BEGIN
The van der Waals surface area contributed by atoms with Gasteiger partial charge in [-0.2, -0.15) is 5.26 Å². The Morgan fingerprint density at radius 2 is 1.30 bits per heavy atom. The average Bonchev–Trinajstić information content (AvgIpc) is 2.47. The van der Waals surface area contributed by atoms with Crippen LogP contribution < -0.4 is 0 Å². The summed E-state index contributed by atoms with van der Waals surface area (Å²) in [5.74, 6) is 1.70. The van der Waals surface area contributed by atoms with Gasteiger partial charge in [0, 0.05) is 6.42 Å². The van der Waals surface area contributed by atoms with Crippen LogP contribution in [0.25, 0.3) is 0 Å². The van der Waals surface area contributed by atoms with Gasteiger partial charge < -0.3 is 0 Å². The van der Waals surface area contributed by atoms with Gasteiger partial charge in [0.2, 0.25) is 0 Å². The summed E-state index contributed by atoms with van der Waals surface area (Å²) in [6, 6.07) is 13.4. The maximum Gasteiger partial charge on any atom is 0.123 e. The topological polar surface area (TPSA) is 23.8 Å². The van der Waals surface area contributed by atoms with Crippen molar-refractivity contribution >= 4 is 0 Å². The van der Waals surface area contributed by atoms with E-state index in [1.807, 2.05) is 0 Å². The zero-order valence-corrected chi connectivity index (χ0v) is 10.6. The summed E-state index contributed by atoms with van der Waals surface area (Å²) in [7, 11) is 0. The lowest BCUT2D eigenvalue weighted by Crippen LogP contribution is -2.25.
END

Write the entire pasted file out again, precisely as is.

The van der Waals surface area contributed by atoms with Gasteiger partial charge in [-0.2, -0.15) is 5.26 Å². The Morgan fingerprint density at radius 2 is 1.30 bits per heavy atom. The average Bonchev–Trinajstić information content (AvgIpc) is 2.47. The van der Waals surface area contributed by atoms with Crippen LogP contribution < -0.4 is 0 Å². The summed E-state index contributed by atoms with van der Waals surface area (Å²) in [5.74, 6) is 1.70. The van der Waals surface area contributed by atoms with Gasteiger partial charge in [0, 0.05) is 6.42 Å². The van der Waals surface area contributed by atoms with Crippen LogP contribution in [0.25, 0.3) is 0 Å². The van der Waals surface area contributed by atoms with Gasteiger partial charge < -0.3 is 0 Å². The van der Waals surface area contributed by atoms with Gasteiger partial charge in [0.2, 0.25) is 0 Å². The summed E-state index contributed by atoms with van der Waals surface area (Å²) in [6, 6.07) is 13.4. The maximum Gasteiger partial charge on any atom is 0.123 e. The topological polar surface area (TPSA) is 23.8 Å². The van der Waals surface area contributed by atoms with Crippen molar-refractivity contribution >= 4 is 0 Å². The van der Waals surface area contributed by atoms with E-state index in [1.807, 2.05) is 0 Å². The zero-order valence-corrected chi connectivity index (χ0v) is 10.6. The summed E-state index contributed by atoms with van der Waals surface area (Å²) in [7, 11) is 0. The lowest BCUT2D eigenvalue weighted by Crippen LogP contribution is -2.25.